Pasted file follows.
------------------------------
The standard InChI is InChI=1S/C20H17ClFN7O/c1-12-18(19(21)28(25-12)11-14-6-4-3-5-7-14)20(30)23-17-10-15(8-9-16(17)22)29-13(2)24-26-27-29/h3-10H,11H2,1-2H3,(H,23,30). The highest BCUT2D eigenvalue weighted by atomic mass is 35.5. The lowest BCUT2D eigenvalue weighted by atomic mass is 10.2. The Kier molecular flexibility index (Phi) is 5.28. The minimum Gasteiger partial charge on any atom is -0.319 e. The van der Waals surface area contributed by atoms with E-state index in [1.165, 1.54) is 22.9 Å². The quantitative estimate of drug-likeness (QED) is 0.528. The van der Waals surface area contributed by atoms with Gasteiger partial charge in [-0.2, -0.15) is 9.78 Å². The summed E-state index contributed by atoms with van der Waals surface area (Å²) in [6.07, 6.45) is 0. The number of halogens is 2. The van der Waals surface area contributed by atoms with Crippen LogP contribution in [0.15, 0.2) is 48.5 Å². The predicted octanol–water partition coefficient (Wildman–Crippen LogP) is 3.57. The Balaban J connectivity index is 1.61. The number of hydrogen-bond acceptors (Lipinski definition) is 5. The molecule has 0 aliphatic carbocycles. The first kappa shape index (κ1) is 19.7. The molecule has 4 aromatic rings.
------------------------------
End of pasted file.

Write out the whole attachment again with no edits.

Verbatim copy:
The standard InChI is InChI=1S/C20H17ClFN7O/c1-12-18(19(21)28(25-12)11-14-6-4-3-5-7-14)20(30)23-17-10-15(8-9-16(17)22)29-13(2)24-26-27-29/h3-10H,11H2,1-2H3,(H,23,30). The highest BCUT2D eigenvalue weighted by atomic mass is 35.5. The lowest BCUT2D eigenvalue weighted by atomic mass is 10.2. The Kier molecular flexibility index (Phi) is 5.28. The minimum Gasteiger partial charge on any atom is -0.319 e. The van der Waals surface area contributed by atoms with E-state index in [1.165, 1.54) is 22.9 Å². The quantitative estimate of drug-likeness (QED) is 0.528. The van der Waals surface area contributed by atoms with Gasteiger partial charge in [-0.2, -0.15) is 9.78 Å². The summed E-state index contributed by atoms with van der Waals surface area (Å²) in [6.07, 6.45) is 0. The number of halogens is 2. The van der Waals surface area contributed by atoms with Crippen LogP contribution in [0.15, 0.2) is 48.5 Å². The predicted octanol–water partition coefficient (Wildman–Crippen LogP) is 3.57. The Balaban J connectivity index is 1.61. The number of hydrogen-bond acceptors (Lipinski definition) is 5. The molecule has 0 aliphatic carbocycles. The first kappa shape index (κ1) is 19.7. The molecule has 4 aromatic rings.